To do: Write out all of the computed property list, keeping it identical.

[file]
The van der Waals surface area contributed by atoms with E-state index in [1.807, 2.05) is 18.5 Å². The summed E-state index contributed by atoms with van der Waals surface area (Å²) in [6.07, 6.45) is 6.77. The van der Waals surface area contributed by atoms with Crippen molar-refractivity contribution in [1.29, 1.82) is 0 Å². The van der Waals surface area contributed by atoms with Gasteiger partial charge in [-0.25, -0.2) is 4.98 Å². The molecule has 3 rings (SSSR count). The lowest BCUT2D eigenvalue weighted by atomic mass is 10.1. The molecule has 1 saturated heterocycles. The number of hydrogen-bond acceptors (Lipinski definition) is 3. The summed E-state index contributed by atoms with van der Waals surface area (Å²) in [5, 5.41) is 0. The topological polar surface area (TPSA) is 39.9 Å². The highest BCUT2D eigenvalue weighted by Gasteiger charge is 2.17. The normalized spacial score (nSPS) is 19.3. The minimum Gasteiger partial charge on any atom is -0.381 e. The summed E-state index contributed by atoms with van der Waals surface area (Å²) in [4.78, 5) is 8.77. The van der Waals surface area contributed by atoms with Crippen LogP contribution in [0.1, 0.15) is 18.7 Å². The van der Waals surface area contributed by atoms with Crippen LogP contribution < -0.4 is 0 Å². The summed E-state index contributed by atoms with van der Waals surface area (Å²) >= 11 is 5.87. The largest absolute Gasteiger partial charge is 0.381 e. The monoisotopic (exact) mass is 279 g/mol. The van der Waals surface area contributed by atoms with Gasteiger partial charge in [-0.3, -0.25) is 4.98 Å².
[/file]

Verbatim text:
The van der Waals surface area contributed by atoms with E-state index in [1.807, 2.05) is 18.5 Å². The summed E-state index contributed by atoms with van der Waals surface area (Å²) in [6.07, 6.45) is 6.77. The van der Waals surface area contributed by atoms with Crippen molar-refractivity contribution in [1.29, 1.82) is 0 Å². The van der Waals surface area contributed by atoms with Gasteiger partial charge in [-0.25, -0.2) is 4.98 Å². The molecule has 3 rings (SSSR count). The lowest BCUT2D eigenvalue weighted by atomic mass is 10.1. The molecule has 1 saturated heterocycles. The number of hydrogen-bond acceptors (Lipinski definition) is 3. The summed E-state index contributed by atoms with van der Waals surface area (Å²) in [5, 5.41) is 0. The topological polar surface area (TPSA) is 39.9 Å². The highest BCUT2D eigenvalue weighted by Gasteiger charge is 2.17. The normalized spacial score (nSPS) is 19.3. The minimum Gasteiger partial charge on any atom is -0.381 e. The summed E-state index contributed by atoms with van der Waals surface area (Å²) in [4.78, 5) is 8.77. The van der Waals surface area contributed by atoms with Crippen LogP contribution in [0.1, 0.15) is 18.7 Å². The van der Waals surface area contributed by atoms with Crippen LogP contribution < -0.4 is 0 Å². The summed E-state index contributed by atoms with van der Waals surface area (Å²) >= 11 is 5.87. The largest absolute Gasteiger partial charge is 0.381 e. The monoisotopic (exact) mass is 279 g/mol. The van der Waals surface area contributed by atoms with Gasteiger partial charge in [-0.3, -0.25) is 4.98 Å².